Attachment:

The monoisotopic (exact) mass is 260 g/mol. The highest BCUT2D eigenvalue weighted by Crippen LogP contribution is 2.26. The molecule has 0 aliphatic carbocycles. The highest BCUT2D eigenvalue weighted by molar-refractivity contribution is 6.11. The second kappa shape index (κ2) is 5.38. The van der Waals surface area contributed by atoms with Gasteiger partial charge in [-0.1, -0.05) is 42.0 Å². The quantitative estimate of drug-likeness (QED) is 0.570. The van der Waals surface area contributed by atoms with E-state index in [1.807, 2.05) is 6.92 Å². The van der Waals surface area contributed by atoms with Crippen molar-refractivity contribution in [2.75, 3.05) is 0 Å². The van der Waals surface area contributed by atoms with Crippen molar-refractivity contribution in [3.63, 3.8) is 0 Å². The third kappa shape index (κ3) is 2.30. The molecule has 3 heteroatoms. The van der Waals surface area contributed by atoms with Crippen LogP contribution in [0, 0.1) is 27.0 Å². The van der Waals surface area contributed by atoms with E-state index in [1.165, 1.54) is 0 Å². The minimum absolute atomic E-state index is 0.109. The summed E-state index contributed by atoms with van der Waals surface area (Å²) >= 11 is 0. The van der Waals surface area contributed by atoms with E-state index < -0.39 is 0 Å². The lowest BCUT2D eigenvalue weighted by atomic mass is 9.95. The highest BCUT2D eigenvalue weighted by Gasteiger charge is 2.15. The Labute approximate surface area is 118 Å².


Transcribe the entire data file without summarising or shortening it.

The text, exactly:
The monoisotopic (exact) mass is 260 g/mol. The highest BCUT2D eigenvalue weighted by Crippen LogP contribution is 2.26. The molecule has 0 aliphatic carbocycles. The highest BCUT2D eigenvalue weighted by molar-refractivity contribution is 6.11. The second kappa shape index (κ2) is 5.38. The van der Waals surface area contributed by atoms with Gasteiger partial charge in [-0.1, -0.05) is 42.0 Å². The quantitative estimate of drug-likeness (QED) is 0.570. The van der Waals surface area contributed by atoms with E-state index in [1.807, 2.05) is 6.92 Å². The van der Waals surface area contributed by atoms with Crippen molar-refractivity contribution in [2.75, 3.05) is 0 Å². The van der Waals surface area contributed by atoms with Crippen molar-refractivity contribution in [3.63, 3.8) is 0 Å². The third kappa shape index (κ3) is 2.30. The molecule has 3 heteroatoms. The van der Waals surface area contributed by atoms with Crippen LogP contribution in [0, 0.1) is 27.0 Å². The van der Waals surface area contributed by atoms with E-state index in [1.165, 1.54) is 0 Å². The minimum absolute atomic E-state index is 0.109. The summed E-state index contributed by atoms with van der Waals surface area (Å²) >= 11 is 0. The van der Waals surface area contributed by atoms with E-state index < -0.39 is 0 Å². The lowest BCUT2D eigenvalue weighted by atomic mass is 9.95. The highest BCUT2D eigenvalue weighted by Gasteiger charge is 2.15. The Labute approximate surface area is 118 Å².